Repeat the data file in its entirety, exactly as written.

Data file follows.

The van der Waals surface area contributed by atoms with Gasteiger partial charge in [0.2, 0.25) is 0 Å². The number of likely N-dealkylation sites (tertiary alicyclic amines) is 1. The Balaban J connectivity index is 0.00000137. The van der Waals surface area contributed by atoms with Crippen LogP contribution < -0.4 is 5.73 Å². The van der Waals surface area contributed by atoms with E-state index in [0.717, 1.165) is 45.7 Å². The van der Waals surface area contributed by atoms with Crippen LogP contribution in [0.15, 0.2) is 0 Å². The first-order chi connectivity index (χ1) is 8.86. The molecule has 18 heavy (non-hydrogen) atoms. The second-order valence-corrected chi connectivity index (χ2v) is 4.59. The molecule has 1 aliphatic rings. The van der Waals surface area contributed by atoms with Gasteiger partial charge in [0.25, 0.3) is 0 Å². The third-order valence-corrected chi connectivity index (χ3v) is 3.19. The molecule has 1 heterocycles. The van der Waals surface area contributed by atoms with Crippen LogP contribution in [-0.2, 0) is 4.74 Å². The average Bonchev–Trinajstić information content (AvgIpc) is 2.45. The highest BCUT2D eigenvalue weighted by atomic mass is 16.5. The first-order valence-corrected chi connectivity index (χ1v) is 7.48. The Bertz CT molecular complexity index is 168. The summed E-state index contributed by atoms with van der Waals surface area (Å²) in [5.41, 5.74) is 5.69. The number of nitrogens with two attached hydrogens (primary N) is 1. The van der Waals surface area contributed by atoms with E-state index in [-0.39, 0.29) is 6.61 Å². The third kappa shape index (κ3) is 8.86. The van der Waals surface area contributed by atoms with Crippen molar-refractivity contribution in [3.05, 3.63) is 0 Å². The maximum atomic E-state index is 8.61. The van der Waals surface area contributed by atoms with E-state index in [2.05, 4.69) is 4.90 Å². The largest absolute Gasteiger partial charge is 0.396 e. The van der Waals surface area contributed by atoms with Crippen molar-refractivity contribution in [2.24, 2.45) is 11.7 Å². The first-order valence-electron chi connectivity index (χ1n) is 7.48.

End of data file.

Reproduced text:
The van der Waals surface area contributed by atoms with Gasteiger partial charge in [0.2, 0.25) is 0 Å². The number of likely N-dealkylation sites (tertiary alicyclic amines) is 1. The Balaban J connectivity index is 0.00000137. The van der Waals surface area contributed by atoms with Crippen LogP contribution < -0.4 is 5.73 Å². The van der Waals surface area contributed by atoms with E-state index in [0.717, 1.165) is 45.7 Å². The van der Waals surface area contributed by atoms with Crippen LogP contribution in [0.15, 0.2) is 0 Å². The first-order chi connectivity index (χ1) is 8.86. The molecule has 18 heavy (non-hydrogen) atoms. The second-order valence-corrected chi connectivity index (χ2v) is 4.59. The molecule has 1 aliphatic rings. The van der Waals surface area contributed by atoms with Gasteiger partial charge in [0.25, 0.3) is 0 Å². The third-order valence-corrected chi connectivity index (χ3v) is 3.19. The molecule has 1 heterocycles. The van der Waals surface area contributed by atoms with Crippen LogP contribution in [-0.2, 0) is 4.74 Å². The average Bonchev–Trinajstić information content (AvgIpc) is 2.45. The highest BCUT2D eigenvalue weighted by atomic mass is 16.5. The first-order valence-corrected chi connectivity index (χ1v) is 7.48. The Bertz CT molecular complexity index is 168. The summed E-state index contributed by atoms with van der Waals surface area (Å²) in [5.41, 5.74) is 5.69. The number of nitrogens with two attached hydrogens (primary N) is 1. The van der Waals surface area contributed by atoms with E-state index in [-0.39, 0.29) is 6.61 Å². The third kappa shape index (κ3) is 8.86. The van der Waals surface area contributed by atoms with Crippen molar-refractivity contribution in [3.05, 3.63) is 0 Å². The maximum atomic E-state index is 8.61. The van der Waals surface area contributed by atoms with E-state index in [2.05, 4.69) is 4.90 Å². The largest absolute Gasteiger partial charge is 0.396 e. The van der Waals surface area contributed by atoms with Crippen molar-refractivity contribution in [2.24, 2.45) is 11.7 Å². The first-order valence-electron chi connectivity index (χ1n) is 7.48.